How Do We Determine A Hate Group?
Recently, I reported on a Center for American Progress study that examined the economic implications of either legalizing or deporting the undocumented workforce in seven states, including Arizona, Texas, New Mexico, and Nevada. I conducted an interview with CAP's Director of Immigration Policy -- a no-brainer, they published the study. However, CAP has an obvious pro-immigrant (some say pro-amnesty) opinion. For a fuller perspective, I wanted to speak with someone who disagreed with the report's motivation.
I ended up talking with Steve Camarota of the nominally nonpartisan but right-leaning Center for Immigration Studies. They favor marked restrictions on immigration, and they compile data and conduct research as it pertains to immigrants in the U.S.
Camarota was well-spoken, pleasant, and extremely well-prepared to talk about his positions and back them up with the findings of his research. He has an obvious agenda and strong anti-immigration views, but -- at least during our interview -- he did not behave in a manner that would lead me to call him an extremist.
As a reporter, it's challenging to interview someone who's an extremist on any issue. I want to present information and context as best I can in the space I'm allotted, but I don't want to rebroadcast lies, blind advocacy, or hate.
But hate is a tricky thing. Particularly calling an organization a "hate group."
If you were to google "Center for Immigration Studies," on the first page of results you'd find an article from the Southern Poverty Law Center that says the creation of CIS was "part of a carefully thought-out strategy aimed at creating a set of complementary institutions to cultivate the nativist cause — groups including the Federation for American Immigration Reform (FAIR) and NumbersUSA." SPLC claims CIS was started by a man named John Tanton, "a man known for his racist statements about Latinos, his decades-long flirtation with white nationalists and Holocaust deniers, and his publication of ugly racist materials." SPLC has written about Tanton and his anti-immigrant views extensively over the years. But CIS denies Tanton's involvement. They say he "helped found CIS, but...never had any role here."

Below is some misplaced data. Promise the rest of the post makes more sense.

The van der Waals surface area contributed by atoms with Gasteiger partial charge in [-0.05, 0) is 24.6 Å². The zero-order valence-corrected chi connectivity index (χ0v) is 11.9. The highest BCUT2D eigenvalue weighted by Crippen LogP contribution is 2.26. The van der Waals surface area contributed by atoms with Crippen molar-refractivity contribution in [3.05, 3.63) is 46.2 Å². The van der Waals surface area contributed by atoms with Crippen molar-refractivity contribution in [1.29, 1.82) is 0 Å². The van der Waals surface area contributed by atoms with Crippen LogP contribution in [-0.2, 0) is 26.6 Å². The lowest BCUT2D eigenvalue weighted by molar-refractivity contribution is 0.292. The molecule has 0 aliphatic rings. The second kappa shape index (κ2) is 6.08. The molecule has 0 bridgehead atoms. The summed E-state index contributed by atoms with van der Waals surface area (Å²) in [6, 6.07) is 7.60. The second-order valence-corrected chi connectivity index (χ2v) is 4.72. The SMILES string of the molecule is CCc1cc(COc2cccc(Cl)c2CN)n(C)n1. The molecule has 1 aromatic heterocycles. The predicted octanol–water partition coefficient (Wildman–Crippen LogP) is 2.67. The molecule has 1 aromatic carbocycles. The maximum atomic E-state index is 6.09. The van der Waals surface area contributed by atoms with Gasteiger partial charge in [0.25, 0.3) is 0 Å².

CIS, FAIR, NumbersUSA, and John Tanton have been targets of the Southern Poverty Law Center for years. SPLC describes itself as "a nonprofit civil rights organization dedicated to fighting hate and bigotry, and to seeking justice for the most vulnerable members of society." SPLC is perhaps best known for tracking what it calls "hate groups."
But SPLC is an advocacy group, with any agenda like any other. It's also a really wealthy advocacy group, and the target of plenty of criticism, too. Ken Silverstein of Harper's Magazine wrote a piece (only available to magazine subscribers) on the SPLC in 2000. In a blog update written in 2007 (free for all to see) Silverstein cited SPLC's total assets as of 2005 at $168 million. Silverstein writes "[SPLC's] stated mission is to combat disgusting yet mostly impotent groups like the Nazis and the KKK. What it does best, though, is to raise obscene amounts of money by hyping fears about the power of those groups; hence the SPLC has become the nation's richest 'civil rights' organization."
So what's the point here? Organizations like SPLC, CIS, CAP, FAIR, and so on all have agendas. They want to get their message out any way they can -- the fulsome beauty of the First Amendment. But journalists must not simply transcribe what someone says about why we should restrict immigration, or how a certain person is motivated solely by hate. Just because someone is pro-immigration doesn't mean they're anti-American. And just because someone is anti-immigration doesn't necessarily mean they're motivated by hatred.